Johanna Miller/The Pajaronian

By Abigail Acosta, Special to the Pajaronian

WATSONVILLE—The City of Watsonville is hoping recent additions to its Cannabis Equity Program will spark a time of opportunity for the city’s minority cannabis business owners.

First approved by the City Council in 2019, the equity program was put in place to help and support small business owners in the competitive cannabis industry.

It gives those who have been wrongfully incarcerated, minorities and women business owners an opportunity to break into the industry. Approved applicants have the advantage of omitting certain fees, delaying a property acquisition for business operations and the benefit of not having to compete against regular applicants in the highly-competitive field.

In order to apply for the program, a person must meet three of nine requirements. Requirements include: having attended a Pajaro Valley Unified School District school for at least five years, having been negatively impacted in a disproportionate way by cannabis criminalization or being “economically disadvantaged.”

Applicants will then be scored by city staff for how well they meet the criteria, which also includes having 25% of their daily operations run by women. 

The application process has not yet opened, but Watsonville’s Community Development Department Director Suzi Merriam said there are already two business owners ready to apply when the city gives them the green light.

Merriam said the program’s requirements are broad enough to give opportunity while being confining enough to make sure those who are qualified applicants are chosen. 

Asked whether or not the program would ultimately benefit Watsonville’s minorities, Merriam said, “I would like for that to be so and that is the intent of the regulations: to really give an advantage to small business owners.” 

In June the City Council took the program a step further. It not only OK’d the addition of 16 new cannabis permits and licenses distributed through the industry’s various fields, but it also set aside one license in each field for equity program applicants.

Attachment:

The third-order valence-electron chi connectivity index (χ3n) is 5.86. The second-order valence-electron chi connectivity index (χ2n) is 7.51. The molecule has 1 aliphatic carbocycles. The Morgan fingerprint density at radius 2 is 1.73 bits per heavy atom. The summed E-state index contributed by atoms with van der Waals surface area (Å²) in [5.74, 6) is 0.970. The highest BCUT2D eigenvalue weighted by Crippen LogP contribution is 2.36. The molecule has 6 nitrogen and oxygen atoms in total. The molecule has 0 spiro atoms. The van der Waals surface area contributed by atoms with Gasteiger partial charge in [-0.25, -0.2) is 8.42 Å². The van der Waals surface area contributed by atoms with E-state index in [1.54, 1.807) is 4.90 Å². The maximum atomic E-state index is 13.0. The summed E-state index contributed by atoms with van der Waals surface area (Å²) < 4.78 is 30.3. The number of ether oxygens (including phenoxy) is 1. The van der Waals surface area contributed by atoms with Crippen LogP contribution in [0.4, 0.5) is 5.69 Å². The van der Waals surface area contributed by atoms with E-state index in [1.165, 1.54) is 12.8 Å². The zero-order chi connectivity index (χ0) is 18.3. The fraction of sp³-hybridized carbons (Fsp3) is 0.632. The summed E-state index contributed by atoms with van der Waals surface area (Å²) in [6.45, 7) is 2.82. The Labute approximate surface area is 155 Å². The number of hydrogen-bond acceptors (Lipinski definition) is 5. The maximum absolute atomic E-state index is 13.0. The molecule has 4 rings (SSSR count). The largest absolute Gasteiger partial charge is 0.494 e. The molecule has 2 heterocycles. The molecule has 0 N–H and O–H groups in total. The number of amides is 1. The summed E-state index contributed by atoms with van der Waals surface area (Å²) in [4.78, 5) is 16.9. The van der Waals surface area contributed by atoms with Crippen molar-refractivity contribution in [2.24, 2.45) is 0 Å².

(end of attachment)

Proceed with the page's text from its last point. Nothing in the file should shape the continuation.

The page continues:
Lisa Tollner, co-founder and chief of sales and marketing for Sensi Products, which sells cannabis-infused edibles, said the equity program is a big win for small businesses.

Tollner expressed her support for the program and stated how it is important because of the number of lives that were devastated by the “War on Drugs.” She plans on applying through the program, but still has more research to do to see if she meets the qualifications.

Tollner said even though the program is a beneficial tool for people who have taken a hit for minor cannabis crimes, they have to be ready to take advantage of the equity program and work hard to find success in the ultra-competitive field.

City Councilman Felipe Hernandez said the program was “very important” to him because people of color were disproportionately targeted during the “War on Drugs” and many were incarcerated for low-level cannabis crimes.

“It’s important that this equity program supports people impacted by these inequities and seek to reduce barriers entering the legal cannabis industry by providing support for business ownership and employment opportunities,” he said.